Thursday, June 27, 2013

ON HOPE AND MERCY

“Man can live about forty days without food, about three days without water, about eight minutes without air...but only for about one second without hope!”  ― Hal Lindsey

A true story is told of a man who was a close follower of a good, peaceful, and charismatic reformer in a developing country.  The reformer spoke out against the corruption, hypocrisy, and social injustices occurring there, and he became very popular with the people of his country especially the poor and the oppressed.  They even wanted to make him their King.  And this man (who was his follower) thought that he'd be able to ride his coattails into a powerful and lucrative position when the reformer became King. 

Unfortunately, the peaceful reformer made many powerful enemies among the political intelligentsia who worried that once he became King they'd lose all their perks and privileges.  But they were worried that if they arrested him on some trumped up charges the people would riot and civil war might ensue.  So they hatched a plan and enlisted the help of this man (his close follower) by offering him a huge bribe to betray the reformer. 

This man, having grown disillusioned with the peaceful reformer because he felt his political star was falling, took the bribe and betrayed him to his enemies.  The reformer was arrested in the middle of the night, brutally tortured, and finally executed.  His enemies wanted to make an example of him in order to keep the people in subjection.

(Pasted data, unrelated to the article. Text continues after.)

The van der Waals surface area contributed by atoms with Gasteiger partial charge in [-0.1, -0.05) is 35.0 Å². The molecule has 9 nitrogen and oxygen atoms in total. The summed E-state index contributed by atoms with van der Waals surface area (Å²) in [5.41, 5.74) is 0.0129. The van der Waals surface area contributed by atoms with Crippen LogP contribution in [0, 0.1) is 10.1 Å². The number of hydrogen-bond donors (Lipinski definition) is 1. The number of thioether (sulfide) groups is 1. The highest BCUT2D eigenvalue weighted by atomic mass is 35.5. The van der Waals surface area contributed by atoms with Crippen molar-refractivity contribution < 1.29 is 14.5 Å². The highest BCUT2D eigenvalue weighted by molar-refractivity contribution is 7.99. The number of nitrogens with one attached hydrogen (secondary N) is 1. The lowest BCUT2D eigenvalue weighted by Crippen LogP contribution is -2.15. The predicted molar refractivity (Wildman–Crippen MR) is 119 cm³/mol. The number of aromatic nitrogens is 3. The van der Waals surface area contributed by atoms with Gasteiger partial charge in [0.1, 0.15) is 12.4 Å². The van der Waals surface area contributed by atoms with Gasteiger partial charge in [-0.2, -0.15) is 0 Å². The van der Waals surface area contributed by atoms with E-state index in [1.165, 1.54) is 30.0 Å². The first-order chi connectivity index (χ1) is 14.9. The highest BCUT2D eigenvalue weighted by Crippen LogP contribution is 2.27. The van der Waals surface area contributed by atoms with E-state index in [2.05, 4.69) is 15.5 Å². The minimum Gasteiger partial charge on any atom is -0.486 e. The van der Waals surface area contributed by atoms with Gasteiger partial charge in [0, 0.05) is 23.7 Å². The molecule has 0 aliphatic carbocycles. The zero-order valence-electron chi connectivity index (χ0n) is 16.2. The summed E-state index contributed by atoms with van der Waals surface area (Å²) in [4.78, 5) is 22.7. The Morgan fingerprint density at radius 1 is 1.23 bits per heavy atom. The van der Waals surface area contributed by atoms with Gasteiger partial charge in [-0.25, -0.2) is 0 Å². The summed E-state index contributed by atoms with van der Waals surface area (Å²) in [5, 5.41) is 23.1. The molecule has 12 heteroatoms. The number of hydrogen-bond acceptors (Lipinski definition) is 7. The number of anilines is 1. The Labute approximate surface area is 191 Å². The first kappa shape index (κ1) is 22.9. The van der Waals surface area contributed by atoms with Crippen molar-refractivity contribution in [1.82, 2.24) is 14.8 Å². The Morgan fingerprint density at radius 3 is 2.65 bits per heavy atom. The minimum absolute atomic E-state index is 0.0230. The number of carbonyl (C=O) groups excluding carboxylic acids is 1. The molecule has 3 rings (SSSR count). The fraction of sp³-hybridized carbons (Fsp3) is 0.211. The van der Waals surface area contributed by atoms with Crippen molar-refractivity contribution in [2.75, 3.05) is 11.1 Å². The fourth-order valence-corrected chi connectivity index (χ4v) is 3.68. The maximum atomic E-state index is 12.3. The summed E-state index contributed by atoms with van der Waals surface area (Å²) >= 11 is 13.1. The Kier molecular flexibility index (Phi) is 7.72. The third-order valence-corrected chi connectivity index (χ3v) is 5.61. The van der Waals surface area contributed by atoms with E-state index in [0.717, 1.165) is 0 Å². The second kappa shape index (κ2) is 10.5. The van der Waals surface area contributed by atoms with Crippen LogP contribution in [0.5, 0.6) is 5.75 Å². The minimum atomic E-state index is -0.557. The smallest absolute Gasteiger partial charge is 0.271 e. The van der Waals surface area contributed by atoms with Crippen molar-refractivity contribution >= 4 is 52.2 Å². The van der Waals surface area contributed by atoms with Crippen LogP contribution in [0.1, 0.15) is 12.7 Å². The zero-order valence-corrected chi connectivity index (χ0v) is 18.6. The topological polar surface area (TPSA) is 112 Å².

After the reformer's gruesome torture and death, this man became deeply remorseful over what he had done to cause the death of this innocent man.  He didn't think his political enemies would go so far as to torture and execute a good and peaceful man.  He just thought they'd put him in prison for awhile and that would be the end of it.  The man was so overcome with guilt that he took his own life!  Indeed, a tragic story worthy of a play by William Shakespeare.  

And the moral of the story is this: essentially this man took his own life because he lost all hope.  He didn't believe that God could forgive him for the terrible thing he had done.  And by despairing of God's infinite mercy Judas Iscariot committed the greatest and most unforgivable sin of all.  

God's mercy is greater than all the sins of the world!  Sooner would heaven and earth cease to exist than God would cease to be merciful to a repentant sinner.

Featured Post

The Leash Theory of Management

The Leash Theory of Management by Bryan J. Neva, Sr. Have you ever heard a manager use phrases like, "I have to keep them on a shor...